Erin: Who are Mambu’s peers and how do you see Mambu as superior?
Eugene: Alternatives such as Cloud Lending, Five Degrees, Oradian and a few other cloud-based banking platform providers have begun emerging in the past couple of years. We are also increasingly competing with traditional core banking providers like Temenos, FIS and Oracle for various deals. Compared to other new providers, Mambu has a more flexible product, more flexibility in infrastructure and a unique business model. Our product and platform has now been proven by nearly 110 organizations around the world and we continue to rapidly innovate and grow.
For the traditional core banking providers, Mambu is a true cloud-business which applies not only to our technology but our business model and service. We are not a piece of software to buy but work closely with our customers as partners. We assist with business analysis, implementation, support and collaborative product roadmapping all at a fraction of the time and cost of traditional providers. Importantly, we empower our customers to leverage the technology themselves, from changing workflows or product rules to leveraging developers to quickly build on top of Mambu without having to depend on expensive consultants or proprietary standards.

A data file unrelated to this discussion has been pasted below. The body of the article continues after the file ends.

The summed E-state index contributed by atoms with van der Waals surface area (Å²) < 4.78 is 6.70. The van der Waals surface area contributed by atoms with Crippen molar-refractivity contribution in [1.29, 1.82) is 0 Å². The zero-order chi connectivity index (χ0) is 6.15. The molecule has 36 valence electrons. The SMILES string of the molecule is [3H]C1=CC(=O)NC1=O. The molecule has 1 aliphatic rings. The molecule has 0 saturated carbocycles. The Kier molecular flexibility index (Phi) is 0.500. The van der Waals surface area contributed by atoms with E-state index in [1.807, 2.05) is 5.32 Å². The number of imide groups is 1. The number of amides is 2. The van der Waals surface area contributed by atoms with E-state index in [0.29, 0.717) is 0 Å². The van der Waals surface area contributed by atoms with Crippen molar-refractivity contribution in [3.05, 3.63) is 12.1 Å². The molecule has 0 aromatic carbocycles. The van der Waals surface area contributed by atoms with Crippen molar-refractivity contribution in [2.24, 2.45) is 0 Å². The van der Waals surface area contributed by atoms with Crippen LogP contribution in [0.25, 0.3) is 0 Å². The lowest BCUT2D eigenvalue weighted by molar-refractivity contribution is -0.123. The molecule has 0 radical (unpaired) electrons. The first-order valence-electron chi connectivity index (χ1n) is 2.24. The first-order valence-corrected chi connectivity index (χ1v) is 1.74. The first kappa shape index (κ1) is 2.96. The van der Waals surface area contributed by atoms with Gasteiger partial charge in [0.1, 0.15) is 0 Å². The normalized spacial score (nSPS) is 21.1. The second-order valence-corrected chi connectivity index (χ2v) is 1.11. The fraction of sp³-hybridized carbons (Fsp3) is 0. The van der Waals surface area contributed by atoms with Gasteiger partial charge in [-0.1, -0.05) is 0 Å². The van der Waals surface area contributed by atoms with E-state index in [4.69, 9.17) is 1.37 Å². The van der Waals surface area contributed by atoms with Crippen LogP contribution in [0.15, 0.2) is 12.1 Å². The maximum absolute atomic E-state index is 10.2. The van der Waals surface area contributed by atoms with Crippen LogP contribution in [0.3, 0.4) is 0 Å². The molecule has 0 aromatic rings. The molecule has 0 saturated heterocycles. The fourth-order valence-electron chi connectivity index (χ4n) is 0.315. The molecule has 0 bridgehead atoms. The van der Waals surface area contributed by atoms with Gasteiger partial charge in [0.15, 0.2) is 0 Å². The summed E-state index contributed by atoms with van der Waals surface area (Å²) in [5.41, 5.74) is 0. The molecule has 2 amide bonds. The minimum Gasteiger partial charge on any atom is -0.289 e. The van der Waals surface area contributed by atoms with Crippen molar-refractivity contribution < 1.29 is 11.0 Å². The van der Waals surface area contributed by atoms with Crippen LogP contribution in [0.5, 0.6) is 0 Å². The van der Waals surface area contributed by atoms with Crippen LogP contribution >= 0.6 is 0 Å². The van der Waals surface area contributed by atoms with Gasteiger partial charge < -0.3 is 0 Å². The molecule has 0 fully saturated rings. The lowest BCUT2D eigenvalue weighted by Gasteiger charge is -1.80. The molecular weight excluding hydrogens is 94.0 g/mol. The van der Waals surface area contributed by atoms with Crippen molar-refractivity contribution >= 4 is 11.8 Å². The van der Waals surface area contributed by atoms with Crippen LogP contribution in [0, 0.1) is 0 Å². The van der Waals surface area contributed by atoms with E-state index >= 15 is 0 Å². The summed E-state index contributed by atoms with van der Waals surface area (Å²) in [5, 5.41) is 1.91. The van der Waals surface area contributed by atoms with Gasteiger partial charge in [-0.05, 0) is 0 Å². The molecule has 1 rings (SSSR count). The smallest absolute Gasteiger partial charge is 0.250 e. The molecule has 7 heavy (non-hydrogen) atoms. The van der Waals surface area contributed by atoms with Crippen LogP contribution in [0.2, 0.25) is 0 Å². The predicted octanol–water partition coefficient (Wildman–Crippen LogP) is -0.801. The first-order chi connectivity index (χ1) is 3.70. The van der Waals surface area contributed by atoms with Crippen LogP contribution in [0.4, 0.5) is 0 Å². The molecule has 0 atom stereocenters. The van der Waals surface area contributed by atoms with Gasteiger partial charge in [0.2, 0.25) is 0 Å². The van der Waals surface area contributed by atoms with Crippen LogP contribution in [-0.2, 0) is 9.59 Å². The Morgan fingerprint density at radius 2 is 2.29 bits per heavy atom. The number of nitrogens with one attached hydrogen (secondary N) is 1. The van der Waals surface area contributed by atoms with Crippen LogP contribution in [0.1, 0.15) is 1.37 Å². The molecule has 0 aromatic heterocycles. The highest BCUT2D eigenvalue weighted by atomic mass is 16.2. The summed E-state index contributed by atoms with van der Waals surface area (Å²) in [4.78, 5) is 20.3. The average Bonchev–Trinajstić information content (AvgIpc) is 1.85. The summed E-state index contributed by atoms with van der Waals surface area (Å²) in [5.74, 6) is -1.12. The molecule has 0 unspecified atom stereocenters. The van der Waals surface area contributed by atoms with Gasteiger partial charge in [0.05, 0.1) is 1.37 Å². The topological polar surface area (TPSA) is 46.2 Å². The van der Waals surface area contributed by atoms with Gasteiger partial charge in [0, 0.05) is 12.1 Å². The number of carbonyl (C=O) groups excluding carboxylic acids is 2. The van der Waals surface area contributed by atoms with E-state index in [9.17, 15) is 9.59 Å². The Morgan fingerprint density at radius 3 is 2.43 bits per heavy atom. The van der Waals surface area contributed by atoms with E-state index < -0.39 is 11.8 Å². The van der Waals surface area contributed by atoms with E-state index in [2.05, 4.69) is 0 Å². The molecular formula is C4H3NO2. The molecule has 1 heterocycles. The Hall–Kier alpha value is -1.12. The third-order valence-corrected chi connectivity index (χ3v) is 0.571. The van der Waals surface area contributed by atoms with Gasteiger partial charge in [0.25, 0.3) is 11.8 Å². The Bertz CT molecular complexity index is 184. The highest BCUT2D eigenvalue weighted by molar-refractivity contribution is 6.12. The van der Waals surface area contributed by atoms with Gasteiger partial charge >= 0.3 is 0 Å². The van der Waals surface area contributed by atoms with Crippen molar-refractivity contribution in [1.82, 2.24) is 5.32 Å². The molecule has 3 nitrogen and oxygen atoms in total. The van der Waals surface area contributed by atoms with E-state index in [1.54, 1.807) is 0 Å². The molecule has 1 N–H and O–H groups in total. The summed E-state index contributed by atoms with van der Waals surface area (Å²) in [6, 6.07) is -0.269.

Erin: What are your thoughts on the next two or three years for P2P lending and digital disruption? How and where will Mambu further expand? Where do you see Mambu in five years? ten years?
Eugene: Although active in thirty countries, we see ourselves at just the start of our journey. Over the next few years we’ll have a deeper focus on a few specific geographies while making stronger partnerships with other complementary service providers in the space who can help bring much-needed technology to emerging countries. In the western world I see us powering more and more new digital-first products coming from both new entrants as well as incumbents who are looking to grow and expand without the drag of legacy infrastructures.
In the next five to ten years we think we’ll see rapid growth in emerging economies and a need for new financial products provided via new channels. Existing institutions will launch their own new services or transform parts of their businesses to meet the market need and compete with their peers as well as the wave of new entrants. I see Mambu powering both sides of this transformation and digitization as the ‘missing middle’ of undeserved SMEs and consumers is addressed by the market.